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The ICDP-CFDDP Project: Understanding caldera dynamics and mitigating the extreme risk of the most urbanised volcano in the World

AuthorsDe Natale, Giuseppe; Troise, Claudia; Carlino, Stefano; Somma, Renato; Piochi, Monica; Di Vito, Mauro; Isaia, Roberto; De Vita, Sandro; Sacchi, Marco; Jurado, Maria José ; Wiersberg, Thomas; Kueck, Jochem; Molisso, Flavia; Erzinger, Joerge; Kilburn, Christopher R.J.; Gudmundsson, Agust; Burg, Jean Pierre; Zappone, Alba; Hill , David P.
Issue Date7-Apr-2013
PublisherEuropean Geosciences Union
CitationEGU General Assembly 2013, held 7-12 April, 2013 in Vienna, Austria: EGU2013-3397 (2013)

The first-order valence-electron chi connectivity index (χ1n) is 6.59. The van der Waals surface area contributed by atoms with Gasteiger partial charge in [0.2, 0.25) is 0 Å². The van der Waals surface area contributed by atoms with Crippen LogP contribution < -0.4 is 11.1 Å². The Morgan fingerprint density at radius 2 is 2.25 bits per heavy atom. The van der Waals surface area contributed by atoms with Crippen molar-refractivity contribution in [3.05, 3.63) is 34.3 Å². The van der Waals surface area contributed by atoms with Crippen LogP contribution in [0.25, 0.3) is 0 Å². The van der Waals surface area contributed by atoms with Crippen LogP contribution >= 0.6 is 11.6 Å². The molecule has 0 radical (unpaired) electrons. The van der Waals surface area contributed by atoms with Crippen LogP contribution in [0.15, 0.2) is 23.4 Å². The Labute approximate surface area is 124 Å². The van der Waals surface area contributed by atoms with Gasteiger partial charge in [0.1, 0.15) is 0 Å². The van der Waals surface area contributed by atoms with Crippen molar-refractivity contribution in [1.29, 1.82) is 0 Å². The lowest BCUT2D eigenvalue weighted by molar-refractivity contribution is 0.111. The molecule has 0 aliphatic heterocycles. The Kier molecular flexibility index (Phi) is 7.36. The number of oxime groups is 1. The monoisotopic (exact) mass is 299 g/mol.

AbstractThe Campi Flegrei Deep Drilling Project (CFDDP) entered the operative phase during the second half of 2012, with the pilot hole drilling. The Project was initiated to address two kinds of problems: 1) purely volcanological, to understand in detail the dynamics of the most explosive and yet mostly unknown volcanism on the Earth with the potential to generate global catastrophes, and 2) to mitigate the highest volcanic risk in the World, namely the one associated with the metropolitan area of Naples where more than 3,000,000 people are exposed to extreme risk. The CFDDP Project offers the only direct means to understand the physics driving the on-going ground uplift affecting the area since at least six centuries, through in situ and laboratory measurements of rock rheology and permeability. In particular, direct investigation at depth by drilling is essential for understanding the extent that shallow magma intrusion is involved in the uplift of 15 to 20 m accumulated over the last centuries. Such a high cumulative uplift corresponds to 1-10 km3 of new magma intruded into the system, depending on details of the model used. Such an erupted volume should be conservatively assumed as the worst scenario for a future eruption. This corresponds to a massive eruption, largest than any other one after the caldera-forming Yellow Tuff eruption of 15,000 y BP and not much smaller than that, which would anyway require evacuation of some millions people. An alternative possibility is that the cumulative uplift is mostly due to shallow geothermal perturbations as described in several recent publications. Both possibilities, each with widely differing hazard implications, rely strongly on as yet poorly known conditions at depth beneath the caldera. It is thus crucial to discriminate between these two opposing possibilities in order to clarify the worst scenario for a future eruption and to provide an invaluable tool for civil defence at this densely populated area. This presentation describes preliminary results obtained from CFDDP pilot hole, reaching a final depth of 502 m, which show considerable promise in answering the main open questions. From a volcanological point of view, they enlighten in an unprecedented way the dynamics of the Bagnoli-Fuorigrotta plain, the easternmost part of the caldera and the most densely populated because it includes the city of Naples. Furthermore, they allowed for the first in-situ measurements, at 500 m of depth, of loading stress and fluid-dynamical parameters like permeability, thus already representing a large step forward towards a complete fluid-dynamical interpretation of the ground uplift episodes called ‘bradyseism’.
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